After an admittedly uneventful launch of a new generation of consoles, it became rather clear that developers around the world are still working on their visions of a true next-gen game. This was made abundantly clear by the avalanche of games that were shown off at E3 2021, the gaming world's largest marketing event and greatest depository of flashy promises. There were plenty of gameplay trailers that actually showed a glimpse of what the new standard of gaming might look like from both AAA and indie developers alike, but there were also no small number of pre-rendered trailers that offered the world... if you can wait for another year. That's not to say that E3 2021 wasn't a rather fun event, especially for those who enjoy seeing all the new and creative ways that game developers intend to push the medium, but it does bring up the question of whether there is any practical reason to be excited.
By now, it's probably safe to assume that plenty of older gamers are familiar with the potentially misleading nature of pre-rendered E3 trailers. As the name suggests, such trailers are effectively just fancy ways to show off an upcoming game. As the hilariously tongue-in-cheek trailer for The Outer Worlds 2 pointed out, pre-rendered trailers often contain elements that have nothing to do with the finished product, largely because the developers literally have not finalized anything other than a game's title. They exist purely to generate hype, oftentimes for games that will not be released for a very long time. As one would expect, this has created a bit of a stigma surrounding pre-rendered trailers as it is now common knowledge that a lot can change after a year of development time.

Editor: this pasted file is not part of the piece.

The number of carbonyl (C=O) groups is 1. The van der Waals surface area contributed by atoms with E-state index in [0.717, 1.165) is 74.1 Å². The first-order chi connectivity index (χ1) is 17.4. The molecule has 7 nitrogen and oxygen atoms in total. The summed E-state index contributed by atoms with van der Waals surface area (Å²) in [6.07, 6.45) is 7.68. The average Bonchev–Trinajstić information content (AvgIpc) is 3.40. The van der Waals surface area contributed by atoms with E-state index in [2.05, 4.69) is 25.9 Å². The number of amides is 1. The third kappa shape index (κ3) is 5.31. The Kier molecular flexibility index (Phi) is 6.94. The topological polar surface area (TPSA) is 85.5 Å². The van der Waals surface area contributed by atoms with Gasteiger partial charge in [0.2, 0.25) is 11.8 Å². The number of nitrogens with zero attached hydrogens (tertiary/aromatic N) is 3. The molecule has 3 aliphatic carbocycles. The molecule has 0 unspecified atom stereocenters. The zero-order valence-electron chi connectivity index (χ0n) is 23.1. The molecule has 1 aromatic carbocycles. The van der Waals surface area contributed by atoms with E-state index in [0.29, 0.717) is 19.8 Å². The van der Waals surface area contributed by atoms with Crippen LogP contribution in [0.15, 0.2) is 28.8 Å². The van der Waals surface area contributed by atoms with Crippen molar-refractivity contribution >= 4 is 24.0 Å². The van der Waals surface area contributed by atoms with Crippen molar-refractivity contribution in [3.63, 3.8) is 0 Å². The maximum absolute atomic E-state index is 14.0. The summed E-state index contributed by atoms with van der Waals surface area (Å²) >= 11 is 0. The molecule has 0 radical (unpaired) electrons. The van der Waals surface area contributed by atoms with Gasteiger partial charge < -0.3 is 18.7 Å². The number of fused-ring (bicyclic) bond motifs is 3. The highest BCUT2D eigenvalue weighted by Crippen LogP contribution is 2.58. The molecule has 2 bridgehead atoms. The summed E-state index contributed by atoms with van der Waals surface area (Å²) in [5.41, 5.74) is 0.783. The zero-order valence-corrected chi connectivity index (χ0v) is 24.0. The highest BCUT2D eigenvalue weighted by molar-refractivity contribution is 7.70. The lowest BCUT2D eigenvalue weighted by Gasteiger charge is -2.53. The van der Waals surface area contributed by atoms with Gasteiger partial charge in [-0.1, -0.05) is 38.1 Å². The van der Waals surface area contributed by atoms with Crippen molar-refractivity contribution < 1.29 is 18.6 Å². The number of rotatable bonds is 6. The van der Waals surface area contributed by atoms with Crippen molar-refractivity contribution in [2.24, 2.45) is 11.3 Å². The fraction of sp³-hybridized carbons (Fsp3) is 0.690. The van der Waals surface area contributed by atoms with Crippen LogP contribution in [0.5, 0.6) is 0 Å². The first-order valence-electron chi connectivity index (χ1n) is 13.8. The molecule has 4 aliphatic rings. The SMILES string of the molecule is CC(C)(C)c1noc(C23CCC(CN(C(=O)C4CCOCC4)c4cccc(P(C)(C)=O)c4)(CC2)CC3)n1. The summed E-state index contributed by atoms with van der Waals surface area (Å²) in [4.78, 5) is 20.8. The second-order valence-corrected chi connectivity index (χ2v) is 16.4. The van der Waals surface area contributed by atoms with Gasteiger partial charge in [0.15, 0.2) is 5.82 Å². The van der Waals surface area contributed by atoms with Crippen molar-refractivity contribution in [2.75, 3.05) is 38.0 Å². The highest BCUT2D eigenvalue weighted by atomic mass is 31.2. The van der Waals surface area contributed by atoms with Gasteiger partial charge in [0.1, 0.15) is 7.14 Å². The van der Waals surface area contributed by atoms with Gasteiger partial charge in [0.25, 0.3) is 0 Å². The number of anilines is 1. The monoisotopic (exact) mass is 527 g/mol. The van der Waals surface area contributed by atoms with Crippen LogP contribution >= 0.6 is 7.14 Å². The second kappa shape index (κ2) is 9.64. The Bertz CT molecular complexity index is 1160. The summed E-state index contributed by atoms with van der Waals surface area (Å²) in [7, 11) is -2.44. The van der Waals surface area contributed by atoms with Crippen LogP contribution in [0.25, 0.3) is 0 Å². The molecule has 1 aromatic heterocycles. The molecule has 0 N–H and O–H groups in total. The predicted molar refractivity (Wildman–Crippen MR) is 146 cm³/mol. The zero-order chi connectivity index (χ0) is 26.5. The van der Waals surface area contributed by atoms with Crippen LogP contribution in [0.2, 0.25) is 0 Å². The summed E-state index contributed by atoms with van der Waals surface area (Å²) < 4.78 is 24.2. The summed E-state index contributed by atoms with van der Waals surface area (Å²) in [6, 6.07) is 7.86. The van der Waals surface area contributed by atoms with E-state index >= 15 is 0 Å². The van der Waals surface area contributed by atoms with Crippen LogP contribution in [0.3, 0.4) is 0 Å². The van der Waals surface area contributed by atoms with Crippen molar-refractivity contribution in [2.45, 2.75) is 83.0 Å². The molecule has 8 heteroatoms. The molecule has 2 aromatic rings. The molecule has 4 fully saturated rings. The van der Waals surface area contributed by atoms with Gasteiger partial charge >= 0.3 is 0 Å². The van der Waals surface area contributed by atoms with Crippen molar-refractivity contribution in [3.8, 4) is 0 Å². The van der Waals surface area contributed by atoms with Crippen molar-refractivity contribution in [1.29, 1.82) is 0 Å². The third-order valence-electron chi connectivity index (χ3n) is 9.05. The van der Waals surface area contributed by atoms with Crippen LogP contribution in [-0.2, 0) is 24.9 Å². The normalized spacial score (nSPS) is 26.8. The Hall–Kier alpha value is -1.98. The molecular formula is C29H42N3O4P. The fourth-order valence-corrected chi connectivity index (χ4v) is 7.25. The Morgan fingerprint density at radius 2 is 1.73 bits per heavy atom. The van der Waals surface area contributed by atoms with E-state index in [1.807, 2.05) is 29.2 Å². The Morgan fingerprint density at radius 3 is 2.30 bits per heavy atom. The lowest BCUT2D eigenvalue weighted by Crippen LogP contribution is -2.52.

Particularly egregious examples of how pre-rendered trailers are not indicative of the quality of the final product include Cyberpunk 2077's 2013 teaser trailer, Halo 5: Guardians' story trailers, and practically anything related to Fallout 76 prior to launch. Given the benefit of retrospection and time, many of the pre-release trailers for such games were stretching the truth at best, especially if you aren't particularly familiar with the nature of the gaming industry as a whole. That's not to say that gameplay trailers are any more truthful per se given that Cyberpunk 2077 had a decidedly doctored gameplay reveal, but at least you have a very basic idea of how a game will play out. With pre-rendered trailers, you can't really trust what you're being shown. Doubly so if you have to wait for a year or longer before the game comes out (looking at you, Breath of the Wild 2 with your vague E3 2019 teaser for a trailer that only just recently got shown off at E3 2021).
On the other hand, there's a good number of pre-rendered trailers that rather accurately hyped up a game while being enjoyable to watch too, such as Halo 3's pre-launch ad campaign or some of Titanfall's early trailers. Ironically, the aforementioned Outer Worlds 2 trailer was memorable because it poked fun at other trailers, so in that sense it was an astounding success. Then there's cinematic trailers for games like The Elder Scrolls Online, which are fantastic in their own right though they barely have any resemblance to the actual game. In that regard, pre-rendered trailers are fantastic for raising hype for a game and, when properly done, can keep a game in people's minds even if they have no interest in the game itself whatsoever.